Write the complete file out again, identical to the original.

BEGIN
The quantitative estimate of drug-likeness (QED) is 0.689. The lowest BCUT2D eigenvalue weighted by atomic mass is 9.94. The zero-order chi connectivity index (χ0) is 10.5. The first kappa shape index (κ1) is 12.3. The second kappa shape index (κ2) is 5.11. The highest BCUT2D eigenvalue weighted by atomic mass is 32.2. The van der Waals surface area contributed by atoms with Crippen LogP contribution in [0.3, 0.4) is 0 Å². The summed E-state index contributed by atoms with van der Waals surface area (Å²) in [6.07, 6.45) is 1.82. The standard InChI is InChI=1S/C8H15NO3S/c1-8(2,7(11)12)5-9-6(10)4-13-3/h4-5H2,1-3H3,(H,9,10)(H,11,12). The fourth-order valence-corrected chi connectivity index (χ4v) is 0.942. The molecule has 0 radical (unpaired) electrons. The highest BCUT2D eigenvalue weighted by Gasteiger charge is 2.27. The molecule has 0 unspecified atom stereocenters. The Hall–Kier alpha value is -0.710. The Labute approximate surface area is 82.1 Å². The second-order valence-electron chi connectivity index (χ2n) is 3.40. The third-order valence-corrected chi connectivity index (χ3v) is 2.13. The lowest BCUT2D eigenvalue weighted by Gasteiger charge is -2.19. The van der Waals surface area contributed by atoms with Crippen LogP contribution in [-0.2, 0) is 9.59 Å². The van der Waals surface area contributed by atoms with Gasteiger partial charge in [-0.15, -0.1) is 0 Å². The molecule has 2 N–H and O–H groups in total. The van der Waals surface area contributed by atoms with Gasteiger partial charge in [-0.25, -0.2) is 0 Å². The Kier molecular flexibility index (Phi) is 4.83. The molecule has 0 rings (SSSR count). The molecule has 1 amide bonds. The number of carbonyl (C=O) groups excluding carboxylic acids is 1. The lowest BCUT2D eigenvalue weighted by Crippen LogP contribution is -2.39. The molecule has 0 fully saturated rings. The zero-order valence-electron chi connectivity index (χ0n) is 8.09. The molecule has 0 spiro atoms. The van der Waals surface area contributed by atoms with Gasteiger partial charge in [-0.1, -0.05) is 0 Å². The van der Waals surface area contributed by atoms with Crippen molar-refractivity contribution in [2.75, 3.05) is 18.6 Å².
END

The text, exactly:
The quantitative estimate of drug-likeness (QED) is 0.689. The lowest BCUT2D eigenvalue weighted by atomic mass is 9.94. The zero-order chi connectivity index (χ0) is 10.5. The first kappa shape index (κ1) is 12.3. The second kappa shape index (κ2) is 5.11. The highest BCUT2D eigenvalue weighted by atomic mass is 32.2. The van der Waals surface area contributed by atoms with Crippen LogP contribution in [0.3, 0.4) is 0 Å². The summed E-state index contributed by atoms with van der Waals surface area (Å²) in [6.07, 6.45) is 1.82. The standard InChI is InChI=1S/C8H15NO3S/c1-8(2,7(11)12)5-9-6(10)4-13-3/h4-5H2,1-3H3,(H,9,10)(H,11,12). The fourth-order valence-corrected chi connectivity index (χ4v) is 0.942. The molecule has 0 radical (unpaired) electrons. The highest BCUT2D eigenvalue weighted by Gasteiger charge is 2.27. The molecule has 0 unspecified atom stereocenters. The Hall–Kier alpha value is -0.710. The Labute approximate surface area is 82.1 Å². The second-order valence-electron chi connectivity index (χ2n) is 3.40. The third-order valence-corrected chi connectivity index (χ3v) is 2.13. The lowest BCUT2D eigenvalue weighted by Gasteiger charge is -2.19. The van der Waals surface area contributed by atoms with Crippen LogP contribution in [-0.2, 0) is 9.59 Å². The van der Waals surface area contributed by atoms with Gasteiger partial charge in [-0.15, -0.1) is 0 Å². The molecule has 2 N–H and O–H groups in total. The van der Waals surface area contributed by atoms with Gasteiger partial charge in [-0.25, -0.2) is 0 Å². The Kier molecular flexibility index (Phi) is 4.83. The molecule has 0 rings (SSSR count). The molecule has 1 amide bonds. The number of carbonyl (C=O) groups excluding carboxylic acids is 1. The lowest BCUT2D eigenvalue weighted by Crippen LogP contribution is -2.39. The molecule has 0 fully saturated rings. The zero-order valence-electron chi connectivity index (χ0n) is 8.09. The molecule has 0 spiro atoms. The van der Waals surface area contributed by atoms with Gasteiger partial charge in [-0.1, -0.05) is 0 Å². The van der Waals surface area contributed by atoms with Crippen molar-refractivity contribution in [2.75, 3.05) is 18.6 Å².